STTI Conference Reflections

I just arrived home from the Sigma Theta Tau International (STTI) conference in Indianapolis about creating healthy work environments.  It was a full day of driving there and back from Ontario but well worth the journey!   Everyone I met was so positive and inspiring – I wish we could spread this positive energy to the four corners of the earth and remind our colleagues that healthy workplaces are possible.  Are there barriers?  For sure.  But without a vision and passion for change, we are going to stay where we are, which unfortunately isn’t always  ideal.

Some of the highlights of the conference for me were listening to the panel discussion that kickstarted the conference on Friday morning, hearing Dr. Cindy Clarke speak later that day, and having a discussion about some of the challenges of having an academic career in nursing.

I had a real “light bulb” moment on Saturday when we were discussing the importance of recruiting and retaining doctoral-prepared nurses in academic positions and the value of  staying current in our clinical practice in addition to balancing the demands of teaching, research, and service while pursing tenure.

It dawned on me that the academy was not built with practice disciplines in mind, therefore clinical practice is not valued at many institutions in the same way as the traditional tripod of responsibilities (i.e. teaching, research, and service).   How can we be expected to prepare undergraduate students to become professional nurses if we are not up to date on our nursing skills and current best practices?  On the other hand, how can we possibly become and remain experts in all domains and still have a life?!    I’ll be the first to admit that I work 50-60 hours/week on research and schoolwork and the remainder of my time is spent with my son, working out, squeezing in other activities (like writing and grocery shopping) and sleeping.

Although I love my job as a staff nurse I am dreading going back to work in September when my maternity leave ends.   I know from experience that spreading yourself too thin takes a toll on my body and my mental health.  Not to mention that when quantity of activities increases past a manageable level, quality often suffers.   Having to choose between spending time with my son (which I will never get back) and running around like a crazy person trying to build my CV and establish my career is not easy.   I care deeply about nursing and I want to contribute to our profession in a meaningful way.  I also love my son and cherish all the time we have together.

Women already face enough challenges pursuing academic careers without the added obstacles of pursing one in nursing.  How can we expect nurses to give up their high-paying (and often unionized) staff nursing jobs to go back to school and still support their families?  Moreover, how can we expect nurses to complete their doctoral work while teaching or working full-time and often working the second shift at home as a mom and house manager?   Yet, so many do.   If we are going to successfully recruit and retain nursing faculty, we need to be more supportive of talented nurses who want to become educators and researchers.  We need to recognize and appreciate that as individuals we cannot and need not be experts in everything.  Every nurse has different gifts and strengths to offer that bring a wealth of knowledge and ways of being that enrich our profession.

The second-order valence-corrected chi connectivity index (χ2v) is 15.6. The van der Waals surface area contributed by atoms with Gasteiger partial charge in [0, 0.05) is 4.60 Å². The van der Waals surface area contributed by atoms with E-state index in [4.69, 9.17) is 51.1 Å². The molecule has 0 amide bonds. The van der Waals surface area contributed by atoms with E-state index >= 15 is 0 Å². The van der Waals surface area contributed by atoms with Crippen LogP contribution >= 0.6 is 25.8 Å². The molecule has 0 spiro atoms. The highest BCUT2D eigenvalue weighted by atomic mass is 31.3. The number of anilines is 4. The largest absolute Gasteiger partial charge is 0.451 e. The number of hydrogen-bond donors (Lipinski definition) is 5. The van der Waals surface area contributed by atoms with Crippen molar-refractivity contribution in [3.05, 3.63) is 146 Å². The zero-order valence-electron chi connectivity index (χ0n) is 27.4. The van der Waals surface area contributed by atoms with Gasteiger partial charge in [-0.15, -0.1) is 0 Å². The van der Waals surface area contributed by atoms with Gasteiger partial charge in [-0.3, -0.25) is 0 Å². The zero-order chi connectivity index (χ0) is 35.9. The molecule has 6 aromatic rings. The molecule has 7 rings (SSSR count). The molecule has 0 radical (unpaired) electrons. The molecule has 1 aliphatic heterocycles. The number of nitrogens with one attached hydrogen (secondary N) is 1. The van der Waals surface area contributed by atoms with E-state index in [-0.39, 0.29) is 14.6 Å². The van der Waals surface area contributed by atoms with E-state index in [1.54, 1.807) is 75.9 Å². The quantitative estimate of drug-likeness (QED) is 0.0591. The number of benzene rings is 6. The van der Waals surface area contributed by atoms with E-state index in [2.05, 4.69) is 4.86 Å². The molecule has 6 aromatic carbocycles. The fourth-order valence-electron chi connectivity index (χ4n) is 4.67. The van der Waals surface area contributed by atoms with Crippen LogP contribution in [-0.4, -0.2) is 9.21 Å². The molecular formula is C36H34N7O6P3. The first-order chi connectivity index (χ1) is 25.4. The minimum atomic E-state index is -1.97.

For me, valuing, respecting, and embracing diversity is fundamental to creating a healthy profession and a healthy work environment.  Just because I have a passion for research and teaching and a few extra letters next to my name doesn’t mean I don’t admire and value the experience and expertise of seasoned staff nurses.  It would be completely ignorant of me to think that I know more or better than others; I simply know differently.  I would be gravely mistaken if I thought that what others have to offer makes me “less than”.  I can only hope that my colleagues in practice embrace the same attitude: I might be pursing an academic career but I am still a “real” nurse.

Thankfully, my nurse colleagues in academia have been so supportive and encouraging!   I have so much to learn and a long way to go but I am inspired by the courage, wisdom, and strength of the nurses who have led the way before me.   I am so fortunate to be surrounded by such wonderful scholars and nursing leaders.   Together we are all going to accomplish so much!


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